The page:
A Rosh Hashanah Message: A Prayer and Reflection for a Sweet New Year

“Ha-yom harat olam, ha-yom ya-amid ba-mishpat…
Today the world stands at birth, today all creation is called to judgment.”

– Rosh Hashanah Liturgy

“The blasts of the shofar on Rosh Hashanah revitalize the soul and mind of every Jew. Each one receives a new soul and a new level of understanding, all according to their own level. This new soul and vision are drawn from the inner countenance of God.”

– Rebbe Nachman of Bratzlav (1772-1810)

As the final hours of the Jewish year 5780 wane, the words of an old Hebrew folksong play in my head: Ha-yamim cholfim, shana overet, aval ha-mangina tamid nisheret – The days are flying by, the year is passing, but the melody remains with us forever. In this most unusual year, when nothing is quite as it should be, life and its rhythm is still moving forward. The seasons are changing and with those changes, our everyday moments and our sacred days remain. Our song continues – the question is how will we choose to sing it?

Now, in the midst of the chaos of these days, we have arrived at our New Year. Last week, I posed some questions to ask ourselves to prepare for the kind of holiday we hoped to have. And now, how do we actualize these ideas to make this sacred day meaningful? I am sure you have many of your own, but here are a few ideas to consider as you prepare for the holiday which arrives this evening at sundown:

  • Take a few moments today for yourself to mentally prepare – Jot down a few notes: Add a prayer in for a loved one or work on a character trait for yourself.
  • Create a mood/Makom Tefilah (Place of Prayer) in your home – Choose a nice spot with the right “vibe,” get dressed up, find some music to set the stage.
  • Cooking or enjoying holiday foods – You may wish to include others who are not with you, as we mentioned last week, so you can prepare or eat “together.”
  • Online worship opportunities – Both locally and out of the area, so many options!

Indeed, nothing is ordinary this year, but perhaps, we can embrace this and use it to our advantage to create something truly special. This year, since Rosh Hashanah and the Sabbath coincide, many Jews will not hear the blowing of the shofar, the central ritual of the holiday, even virtually, as the shofar is generally not blown on Shabbat. But the truth is, this holiday lends itself to symbolism, including the symbolic foods we eat like apples and honey for a sweet new year – and in our family, the pomegranate cut in half we put in the center of our table to represent plenty and goodness. So why not the idea of getting in touch with the inner shofar in our lives, since we may not be able to connect with the actual one? Perhaps, a breathing exercise to set an intention around repentance – inhale what you wish to bring into your life and exhale what you would like to let go of this year. You can even mimic the tones of the actual shofar blowing – Tekiah (one breath in and out); Shevarim (3 breaths in and out); T’ruah (7 quick breaths and 7 exhale bursts); and Tekiah G’dolah (one final deep breath and a long exhale out emptying your lungs). Thus, you can embody the primal sounds of the shofar itself.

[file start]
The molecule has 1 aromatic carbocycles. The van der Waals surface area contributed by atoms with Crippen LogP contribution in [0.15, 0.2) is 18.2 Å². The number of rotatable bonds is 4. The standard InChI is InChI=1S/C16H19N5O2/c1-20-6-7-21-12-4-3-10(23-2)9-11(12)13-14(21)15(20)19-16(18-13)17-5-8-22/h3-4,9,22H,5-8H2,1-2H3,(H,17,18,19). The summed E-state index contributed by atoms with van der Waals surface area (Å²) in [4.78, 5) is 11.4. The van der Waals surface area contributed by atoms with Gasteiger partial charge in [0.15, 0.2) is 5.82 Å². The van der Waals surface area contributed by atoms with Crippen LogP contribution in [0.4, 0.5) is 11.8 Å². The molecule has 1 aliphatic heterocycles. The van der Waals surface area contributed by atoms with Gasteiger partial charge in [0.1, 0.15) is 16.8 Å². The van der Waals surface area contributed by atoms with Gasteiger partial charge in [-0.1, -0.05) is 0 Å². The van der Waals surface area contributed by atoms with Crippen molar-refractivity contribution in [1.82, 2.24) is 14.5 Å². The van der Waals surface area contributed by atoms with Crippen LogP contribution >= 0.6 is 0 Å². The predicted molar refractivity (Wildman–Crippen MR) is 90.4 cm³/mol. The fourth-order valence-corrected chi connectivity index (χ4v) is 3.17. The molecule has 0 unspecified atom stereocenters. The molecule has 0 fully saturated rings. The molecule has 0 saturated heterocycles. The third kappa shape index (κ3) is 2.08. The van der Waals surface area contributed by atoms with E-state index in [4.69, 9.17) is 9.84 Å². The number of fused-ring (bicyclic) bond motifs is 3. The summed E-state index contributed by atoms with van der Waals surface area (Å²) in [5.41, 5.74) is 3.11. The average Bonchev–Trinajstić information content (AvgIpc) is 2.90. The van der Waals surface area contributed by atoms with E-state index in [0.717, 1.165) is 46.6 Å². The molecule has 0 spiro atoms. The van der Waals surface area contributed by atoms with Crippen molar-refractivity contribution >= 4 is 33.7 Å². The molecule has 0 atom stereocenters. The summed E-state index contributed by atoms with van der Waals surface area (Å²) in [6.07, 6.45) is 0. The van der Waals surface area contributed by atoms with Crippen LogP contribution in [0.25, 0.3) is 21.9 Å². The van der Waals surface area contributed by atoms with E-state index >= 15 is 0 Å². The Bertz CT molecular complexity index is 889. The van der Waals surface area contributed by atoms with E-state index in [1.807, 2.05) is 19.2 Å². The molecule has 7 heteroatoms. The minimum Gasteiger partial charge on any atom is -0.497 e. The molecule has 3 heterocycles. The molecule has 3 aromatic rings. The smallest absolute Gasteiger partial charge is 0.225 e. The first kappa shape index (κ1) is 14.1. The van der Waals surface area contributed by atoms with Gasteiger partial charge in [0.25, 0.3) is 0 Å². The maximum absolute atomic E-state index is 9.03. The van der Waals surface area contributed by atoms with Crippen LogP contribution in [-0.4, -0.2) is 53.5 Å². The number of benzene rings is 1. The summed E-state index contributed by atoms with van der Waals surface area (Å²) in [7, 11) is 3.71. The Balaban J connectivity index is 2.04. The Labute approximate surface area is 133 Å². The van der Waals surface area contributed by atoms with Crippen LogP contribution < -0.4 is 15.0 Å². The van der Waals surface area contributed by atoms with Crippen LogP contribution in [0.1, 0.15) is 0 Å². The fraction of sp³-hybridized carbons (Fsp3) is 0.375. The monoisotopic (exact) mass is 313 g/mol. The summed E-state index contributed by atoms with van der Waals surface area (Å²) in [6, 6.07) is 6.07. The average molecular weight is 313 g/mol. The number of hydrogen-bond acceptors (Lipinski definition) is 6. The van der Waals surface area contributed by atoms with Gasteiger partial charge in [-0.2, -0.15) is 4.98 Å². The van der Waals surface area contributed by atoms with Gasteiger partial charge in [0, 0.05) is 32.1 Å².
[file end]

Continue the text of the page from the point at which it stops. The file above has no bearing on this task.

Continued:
Yet, there is one High Holiday ritual we can still try and observe together. If you can, join us for an informal, socially distanced Tashlich opportunity this Sunday at Leadbetter Beach (details below). This beautiful tradition, dating back to the 13th century (but with its source from the Bible), suggests that we cast our sins into a live body of water generally on the 1st day of Rosh Hashanah – or the 2nd, when the 1st falls on Shabbat. It will not necessarily be the Tashlich we are all used to, with long lingering visits with old friends, but it will be a chance for a brief wave at others in the community (all wearing masks, of course), as we engage in this age-old custom. We will even try to have some shofar blowing (from a distance, certainly!). So, if you are a shofar blower, or know any – we need you! We will even have Tashlich kits for you when you arrive – we provide the breadcrumbs, you provide the sins! And like the bread that we toss into the sea, our ways are stale – we all can use a fresh start, as we begin a new year together.

And so, as we move into the Jewish year 5781 together, I offer a simple prayer:

Avinu Malkeinu – O, Divine Creator, bless my family and community with peace. Teach me to appreciate the treasures of my life and help us always to find contentment in one another. Save us from dissension and jealousy; shield us from pettiness and rivalry. May selfish pride not divide us – may pride in one another unite us. Help us to renew our love for one another continually. Grant us and all humanity, Your handiwork, health and fulfillment, harmony, peace, and joy in the New Year. Amen.
(Adapted from the High Holiday Machzor)


From my family to yours – from my husband, Carl, and my daughters, Gabriella (working at the New York Public Library and getting her Masters) and Talya (working at the ADL in Washington, DC) and myself, we send you blessings for a Shana Tovah u’Metukah – a Sweet New Year full of blessings and a Shabbat Shalom,

Ruth Steinberg, LCSW
Director, Jewish Family Service